Hi MrTM. Again, welcome.
One of my colleague was having his site on Stablehost europe host cp09.eu . Because he was not having RVsite builder when his site was on cp09.eu; when he requested for it, they have moved him to eu01 server.
This is understandable. It costs the host extra licensing fees on every server where it's used. However, site builders in general are falling out of favor -- due to WordPress, Drupal, etc -- so hosts are reducing their costs by only providing it on a couple of machines. And any client that needs it is simply placed on that server. So that's the reasoning, if you were curious.
Does this have any effect on performance
The number of domains is not always a useful number for ascertaining resource use.
For example, this site (digitalFAQ.com) eats up most of a dedicated server by itself -- a non-budget server at EuroVPS
. There's almost nothing else here. The domain is actually spread into a slave VPS (via sub-domain), for some of the work we're currently doing with video developers (software engineers creating some amazing things); all long-term projects, nothing to show for a little while. So a single domain can take two servers.
, however, I have probably 10 sites. One of those "sites" is a single page, and the domain is mostly used for sending personal email. Two more are small portfolios (one HTML, one WordPress). One site does get modest traffic, yet within the confines of what shared hosting is good for. My use at Stablehost represents the average user. And the average user does not impact the server much at all.
Given the quality of hardware used by Stablehost, the restrictive (hard-to-abuse) CloudLinux OS, and the LiteSpeed webserver, it's not easy to cause performance issues on their servers. Beyond that, they managed their systems quite well, so anything that gets by the hardware/software is handled by human intervention. It's possible that one of these servers could handle 1,000 domains without issue. The owner of Stablehost is actually pretty honest about their customer saturation, so they can give you a direct measurement, if you ask. Third-party tools (like yougetsignal.com) are often just guessing. At one point, the saturation points were written in the Stablehost public knowledge base, with more details on the hardware specs for the servers. They would not fill up systems beyond 50-60% of available resources, if I remember correctly.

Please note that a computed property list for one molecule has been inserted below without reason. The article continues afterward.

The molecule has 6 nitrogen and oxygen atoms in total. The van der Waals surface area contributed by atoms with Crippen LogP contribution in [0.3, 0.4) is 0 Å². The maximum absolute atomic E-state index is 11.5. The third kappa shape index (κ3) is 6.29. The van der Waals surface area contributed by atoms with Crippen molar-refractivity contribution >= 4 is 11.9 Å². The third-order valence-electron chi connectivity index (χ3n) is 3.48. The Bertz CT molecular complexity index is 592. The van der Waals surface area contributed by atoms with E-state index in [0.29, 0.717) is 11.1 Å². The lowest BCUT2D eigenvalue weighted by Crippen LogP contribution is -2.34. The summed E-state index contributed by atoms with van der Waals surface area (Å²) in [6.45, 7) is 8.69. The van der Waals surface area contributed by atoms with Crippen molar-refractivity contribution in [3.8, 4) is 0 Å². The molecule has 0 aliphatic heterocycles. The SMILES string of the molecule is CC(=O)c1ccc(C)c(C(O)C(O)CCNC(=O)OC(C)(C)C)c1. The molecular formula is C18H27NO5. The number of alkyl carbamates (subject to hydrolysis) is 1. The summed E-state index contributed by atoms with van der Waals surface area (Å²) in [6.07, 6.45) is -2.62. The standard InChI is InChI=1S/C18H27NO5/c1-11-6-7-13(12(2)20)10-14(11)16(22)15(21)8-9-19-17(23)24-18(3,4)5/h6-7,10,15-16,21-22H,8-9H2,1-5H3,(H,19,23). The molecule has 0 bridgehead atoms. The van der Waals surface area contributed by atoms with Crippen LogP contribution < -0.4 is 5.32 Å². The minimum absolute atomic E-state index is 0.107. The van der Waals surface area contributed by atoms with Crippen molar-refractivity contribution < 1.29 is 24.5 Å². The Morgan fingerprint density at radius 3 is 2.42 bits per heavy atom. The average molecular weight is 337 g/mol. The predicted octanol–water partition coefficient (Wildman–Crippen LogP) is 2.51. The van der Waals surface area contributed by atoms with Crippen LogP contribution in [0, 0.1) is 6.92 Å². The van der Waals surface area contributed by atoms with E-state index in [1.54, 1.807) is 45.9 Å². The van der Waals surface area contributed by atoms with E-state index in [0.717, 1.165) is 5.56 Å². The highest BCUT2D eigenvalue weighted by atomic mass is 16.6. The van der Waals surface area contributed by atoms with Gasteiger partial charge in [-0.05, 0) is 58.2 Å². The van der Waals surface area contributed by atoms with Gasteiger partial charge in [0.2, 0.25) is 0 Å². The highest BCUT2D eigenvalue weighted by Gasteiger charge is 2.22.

Most of the domains on that yougetsignal.com list are parked, meaning 0% resources are used.
including a an adult site.
The LiteSpeed license does not allow for adult sites. If you see one, report it to Stablehost, as they'll have to remove it due to licensing agreements.
On the other hand, you may be on an Apache server, where it would be allowable. In this case, it's something to be aware of, yes. Porn can cause one type of "bad neighborhood" effect, but only after a certain saturation point and with certain kinds of content filtering (as used by edu, gov and corporate sectors). Pornographic sites are all over the Internet, and found in pretty much every datacenter and IP block. It's difficult to be in a porn-free zone, and most IP-based filtering is dodgy. Malware and phishing sites, along with "SEO" linkfarm scams, are far more devastating to the bad neighborhood effect as considered by search engines. Porn is not malicious or trying to cheat/game the system.
Does this have any effect on
search engine ranking
Search engines don't pay much attention to IP addresses; it's not a primary ranking vector in their algorithms. This is the main reason SEO hosting is a myth
and does not work. Companies like Google, Bing and Baidu know that shared hosts (technically known as "virtual hosts") exist, and are quite common. Dozens, hundreds or even thousands of sites can co-exist on a single IPv4 address, and the owners of those sites might not even know each other. Furthermore, due to the community nature of some demographics (bloggers), interlinking is both potential and expected. So if links within an IP don't affect rank, simply co-existing on an IP certainly won't.
Search engines are more affected by how quickly your site loads. Stablehost is providing excellent servers, so any slowness tends to be with clients using overloaded blogs or forums with too many plugins. WordPress has far too many badly-written plugins, such as the "All In One SEO" plugin that can cripple even a dedicated server. Ideally, you want to use as few plugins as possible -- no more than 10 max, with none of them being heavy.
Does this have any effect on
It should not, no. HTTPD (web) and SMTP (mail) are not really related for the purpose of "spam". The only reason the IP would be listed as spam is if somebody starts to sending spam from one of those domains.
You can always monitor the DNSBL/RBL status.
- Either manually check your IP at http://www.dnsbl.info
- Or sign up for free alerts at http://www.rblmon.com
Can he ask them for again change in server back to cp09.eu? If so, what reason he should quote in his ticket to move it back?
He could move back, but he may lose the RVSiteBuilder. I don't see any major or valid reason of concern here. It's good that you and your friend are mindful of these things, but upon further inspection, I'm not seeing any reason to move back.
I am sorry if I am seeking more from forums like this.
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